Berkeley Becomes First US City To Phase Out All Animal Products It Serves- Plant Based News
Berkeley Becomes First US City To Phase Out All Animal Products It Serves Berkeley, California is working to reduce the city's intake of meat - Media Credit: Adobe. Do not use without permission.

Berkeley Becomes First US City To Phase Out All Animal Products It Serves

Berkeley has acknowledged meat and dairy's impact on public health and the climate crisis

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2 Minutes Read

Berkeley City Council has announced plans to decrease the animal-based food products it serves by 50 percent, and replace them with plant-based options by 2024.

It’s part of the Californian’s city’s long-term goal of completely phasing out animal products, The Daily Californian reported.

Berkeley’s shift to plant-based

The move makes Berkeley the first city in the US to pivot to a completely plant-based food purchasing program. The Californian city supplies meals to summer camps, senior centers, public events, and the jail, among others.

A 16-month campaign by animal rights organization Direct Action Everywhere (DxE) motivated the decision. DxE staged protests and sent letters to the City Council highlighting the environmental impact of animal agriculture. The group is pushing for similar policies in other cities like Chicago and San Francisco.

According to Berkeley’s July 27 meeting agenda, the council believes the goal will ‘accelerate the City’s transition to plant-based diets’.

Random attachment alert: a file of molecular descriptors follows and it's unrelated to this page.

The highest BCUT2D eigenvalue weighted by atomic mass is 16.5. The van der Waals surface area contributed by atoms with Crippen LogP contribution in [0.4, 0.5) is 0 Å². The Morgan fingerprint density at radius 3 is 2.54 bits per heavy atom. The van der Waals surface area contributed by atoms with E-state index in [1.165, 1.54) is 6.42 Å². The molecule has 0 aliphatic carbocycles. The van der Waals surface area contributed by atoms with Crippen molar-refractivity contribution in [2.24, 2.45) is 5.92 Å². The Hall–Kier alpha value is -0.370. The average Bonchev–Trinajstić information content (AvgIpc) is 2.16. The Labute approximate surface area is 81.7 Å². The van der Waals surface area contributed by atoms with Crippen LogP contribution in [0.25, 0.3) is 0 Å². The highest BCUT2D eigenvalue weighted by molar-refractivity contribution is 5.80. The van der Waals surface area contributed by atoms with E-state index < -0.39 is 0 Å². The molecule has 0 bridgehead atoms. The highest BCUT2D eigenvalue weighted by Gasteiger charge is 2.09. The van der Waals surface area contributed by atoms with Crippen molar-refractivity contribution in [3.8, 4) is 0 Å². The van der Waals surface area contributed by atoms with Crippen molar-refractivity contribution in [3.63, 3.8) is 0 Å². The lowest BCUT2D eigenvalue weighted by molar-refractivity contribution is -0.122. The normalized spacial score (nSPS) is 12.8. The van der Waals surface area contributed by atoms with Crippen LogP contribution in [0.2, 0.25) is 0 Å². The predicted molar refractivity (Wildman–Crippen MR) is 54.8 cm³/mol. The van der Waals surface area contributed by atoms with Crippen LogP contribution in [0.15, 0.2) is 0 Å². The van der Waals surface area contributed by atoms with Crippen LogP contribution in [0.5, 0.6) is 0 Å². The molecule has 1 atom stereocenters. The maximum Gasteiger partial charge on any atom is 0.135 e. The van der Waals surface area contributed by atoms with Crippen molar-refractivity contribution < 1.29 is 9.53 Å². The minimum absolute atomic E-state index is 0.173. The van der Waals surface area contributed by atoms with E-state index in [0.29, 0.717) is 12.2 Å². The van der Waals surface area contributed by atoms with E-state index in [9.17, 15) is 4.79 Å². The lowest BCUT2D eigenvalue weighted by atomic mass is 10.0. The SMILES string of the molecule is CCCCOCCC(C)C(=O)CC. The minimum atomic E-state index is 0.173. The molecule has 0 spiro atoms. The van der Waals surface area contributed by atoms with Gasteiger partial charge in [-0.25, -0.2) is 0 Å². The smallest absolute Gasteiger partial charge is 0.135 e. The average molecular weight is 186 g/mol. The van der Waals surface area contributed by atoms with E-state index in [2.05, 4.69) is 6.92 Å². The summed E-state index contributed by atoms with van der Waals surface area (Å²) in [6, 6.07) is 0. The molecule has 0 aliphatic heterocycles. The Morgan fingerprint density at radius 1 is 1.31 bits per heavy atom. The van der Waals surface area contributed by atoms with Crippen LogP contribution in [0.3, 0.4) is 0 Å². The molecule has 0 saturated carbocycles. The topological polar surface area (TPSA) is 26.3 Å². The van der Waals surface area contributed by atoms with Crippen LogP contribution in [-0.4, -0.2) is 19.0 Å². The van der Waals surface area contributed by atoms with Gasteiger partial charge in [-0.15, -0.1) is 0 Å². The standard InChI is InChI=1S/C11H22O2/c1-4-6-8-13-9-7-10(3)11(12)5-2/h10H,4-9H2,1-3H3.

The agenda report pointed out meat and dairy’s negative impact on greenhouse gas emissions, water scarcity, and ‘catastrophic natural disasters’. It also noted issues surrounding food waste and diseases like diabetes and cancer.

Berkeley Mayor Jesse Arreguín and Councilmember Sophie Hahn authored the resolution.

“Streamlining the City of Berkeley’s transition to plant-forward and plant-based meals advances the City’s Strategic Plan Priority of being a global leader in addressing climate change, advancing environmental justice, and protecting the environment and supports the Climate Action Plan goal that a majority of food consumed in Berkeley be produced locally,” the resolution says.

In the recent meeting, Arreguín said the initiative will further Berkeley’s ‘long tradition of promoting the humane treatment of animals’.

Berkeley and animal rights

Berkeley made headlines in 2017 when it became the second city in the US (after West Hollywood) to ban the sale of fur.

Councilmember Kriss Worthington proposed the fur ban to ‘foster a consciousness about the way we live in the world and create a more humane environment in [Berkeley]’.

The proposal noted that fur producers kill more than 30 million animals a year for their coats.

Quoting the Free Fur Berkeley’s website, the proposal reads: “These animals are often victims of cruel conditions that include ‘intense stress, distressed and repetitive movement, self-mutilation, and even cannibalism.’

“With the availability of countless varieties of adequate fabrics, there is no need for this brutal industry.”

Councilmember Sophie Hahn introduced exemptions to the ban. She pushed for the sale of cowhide with hair, and sheep or lambskin with fleece to be permitted. She alleged that these items are by-products of the meat industry.

In 2019, Berkeley became the first city in the US to launch a Green Monday campaign. The weekly initiative aims to encourage plant-based eating.

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The Author

Jemima Webber

Jemima is the Head of Editorial of Plant Based News. Aside from writing about climate and animal rights issues, she studies psychology in Newcastle, Australia (where she was born).

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